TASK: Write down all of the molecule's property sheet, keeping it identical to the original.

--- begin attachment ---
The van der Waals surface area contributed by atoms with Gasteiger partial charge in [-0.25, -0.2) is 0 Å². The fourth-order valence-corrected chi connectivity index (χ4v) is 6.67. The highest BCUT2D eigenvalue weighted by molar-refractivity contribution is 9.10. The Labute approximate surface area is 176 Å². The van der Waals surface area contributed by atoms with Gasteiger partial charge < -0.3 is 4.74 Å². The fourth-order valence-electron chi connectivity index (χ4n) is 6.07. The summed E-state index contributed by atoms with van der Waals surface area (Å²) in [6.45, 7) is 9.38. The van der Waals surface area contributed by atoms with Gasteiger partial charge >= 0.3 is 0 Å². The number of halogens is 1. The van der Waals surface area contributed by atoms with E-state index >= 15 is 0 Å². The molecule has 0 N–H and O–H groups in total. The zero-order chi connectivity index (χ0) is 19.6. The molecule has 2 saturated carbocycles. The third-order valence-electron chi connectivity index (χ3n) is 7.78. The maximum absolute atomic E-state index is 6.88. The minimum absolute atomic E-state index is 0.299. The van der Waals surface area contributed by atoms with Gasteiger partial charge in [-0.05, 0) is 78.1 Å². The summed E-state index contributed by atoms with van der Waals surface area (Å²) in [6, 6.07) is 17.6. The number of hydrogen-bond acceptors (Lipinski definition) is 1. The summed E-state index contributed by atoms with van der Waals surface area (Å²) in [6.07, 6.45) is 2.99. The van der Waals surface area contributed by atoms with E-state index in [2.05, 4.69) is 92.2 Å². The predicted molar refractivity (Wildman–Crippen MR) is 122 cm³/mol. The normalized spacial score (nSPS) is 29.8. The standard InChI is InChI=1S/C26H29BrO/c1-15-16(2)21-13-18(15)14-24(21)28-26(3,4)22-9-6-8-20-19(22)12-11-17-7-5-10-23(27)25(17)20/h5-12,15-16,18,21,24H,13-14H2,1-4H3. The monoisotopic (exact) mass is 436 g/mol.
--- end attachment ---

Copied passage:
The van der Waals surface area contributed by atoms with Gasteiger partial charge in [-0.25, -0.2) is 0 Å². The fourth-order valence-corrected chi connectivity index (χ4v) is 6.67. The highest BCUT2D eigenvalue weighted by molar-refractivity contribution is 9.10. The Labute approximate surface area is 176 Å². The van der Waals surface area contributed by atoms with Gasteiger partial charge < -0.3 is 4.74 Å². The fourth-order valence-electron chi connectivity index (χ4n) is 6.07. The summed E-state index contributed by atoms with van der Waals surface area (Å²) in [6.45, 7) is 9.38. The van der Waals surface area contributed by atoms with Gasteiger partial charge >= 0.3 is 0 Å². The number of halogens is 1. The van der Waals surface area contributed by atoms with E-state index >= 15 is 0 Å². The molecule has 0 N–H and O–H groups in total. The zero-order chi connectivity index (χ0) is 19.6. The molecule has 2 saturated carbocycles. The third-order valence-electron chi connectivity index (χ3n) is 7.78. The maximum absolute atomic E-state index is 6.88. The minimum absolute atomic E-state index is 0.299. The van der Waals surface area contributed by atoms with Gasteiger partial charge in [-0.05, 0) is 78.1 Å². The summed E-state index contributed by atoms with van der Waals surface area (Å²) in [6, 6.07) is 17.6. The number of hydrogen-bond acceptors (Lipinski definition) is 1. The summed E-state index contributed by atoms with van der Waals surface area (Å²) in [6.07, 6.45) is 2.99. The van der Waals surface area contributed by atoms with E-state index in [2.05, 4.69) is 92.2 Å². The predicted molar refractivity (Wildman–Crippen MR) is 122 cm³/mol. The normalized spacial score (nSPS) is 29.8. The standard InChI is InChI=1S/C26H29BrO/c1-15-16(2)21-13-18(15)14-24(21)28-26(3,4)22-9-6-8-20-19(22)12-11-17-7-5-10-23(27)25(17)20/h5-12,15-16,18,21,24H,13-14H2,1-4H3. The monoisotopic (exact) mass is 436 g/mol.